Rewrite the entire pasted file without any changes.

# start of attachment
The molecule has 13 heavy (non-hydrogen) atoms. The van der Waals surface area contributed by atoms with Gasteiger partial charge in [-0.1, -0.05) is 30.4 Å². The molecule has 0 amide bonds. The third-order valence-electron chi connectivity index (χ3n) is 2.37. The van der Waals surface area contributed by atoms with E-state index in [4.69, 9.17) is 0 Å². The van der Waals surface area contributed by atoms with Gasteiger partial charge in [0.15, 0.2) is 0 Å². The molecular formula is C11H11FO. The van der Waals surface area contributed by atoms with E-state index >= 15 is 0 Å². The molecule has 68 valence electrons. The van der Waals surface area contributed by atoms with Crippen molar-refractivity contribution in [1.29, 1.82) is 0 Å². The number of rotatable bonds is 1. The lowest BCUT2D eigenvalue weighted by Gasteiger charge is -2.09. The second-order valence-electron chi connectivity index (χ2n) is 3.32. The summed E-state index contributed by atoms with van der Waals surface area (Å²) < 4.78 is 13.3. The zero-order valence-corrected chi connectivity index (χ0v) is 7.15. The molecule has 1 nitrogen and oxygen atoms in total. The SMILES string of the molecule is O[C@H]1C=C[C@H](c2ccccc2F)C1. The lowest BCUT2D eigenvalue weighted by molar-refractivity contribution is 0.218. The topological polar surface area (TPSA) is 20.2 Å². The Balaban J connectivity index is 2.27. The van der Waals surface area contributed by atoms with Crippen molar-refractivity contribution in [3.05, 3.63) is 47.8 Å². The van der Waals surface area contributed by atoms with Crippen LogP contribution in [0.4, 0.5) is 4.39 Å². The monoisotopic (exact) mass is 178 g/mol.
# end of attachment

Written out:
The molecule has 13 heavy (non-hydrogen) atoms. The van der Waals surface area contributed by atoms with Gasteiger partial charge in [-0.1, -0.05) is 30.4 Å². The molecule has 0 amide bonds. The third-order valence-electron chi connectivity index (χ3n) is 2.37. The van der Waals surface area contributed by atoms with E-state index in [4.69, 9.17) is 0 Å². The van der Waals surface area contributed by atoms with Gasteiger partial charge in [0.15, 0.2) is 0 Å². The molecular formula is C11H11FO. The van der Waals surface area contributed by atoms with E-state index >= 15 is 0 Å². The molecule has 68 valence electrons. The van der Waals surface area contributed by atoms with Crippen molar-refractivity contribution in [1.29, 1.82) is 0 Å². The number of rotatable bonds is 1. The lowest BCUT2D eigenvalue weighted by Gasteiger charge is -2.09. The second-order valence-electron chi connectivity index (χ2n) is 3.32. The summed E-state index contributed by atoms with van der Waals surface area (Å²) < 4.78 is 13.3. The zero-order valence-corrected chi connectivity index (χ0v) is 7.15. The molecule has 1 nitrogen and oxygen atoms in total. The SMILES string of the molecule is O[C@H]1C=C[C@H](c2ccccc2F)C1. The lowest BCUT2D eigenvalue weighted by molar-refractivity contribution is 0.218. The topological polar surface area (TPSA) is 20.2 Å². The Balaban J connectivity index is 2.27. The van der Waals surface area contributed by atoms with Crippen molar-refractivity contribution in [3.05, 3.63) is 47.8 Å². The van der Waals surface area contributed by atoms with Crippen LogP contribution in [0.4, 0.5) is 4.39 Å². The monoisotopic (exact) mass is 178 g/mol.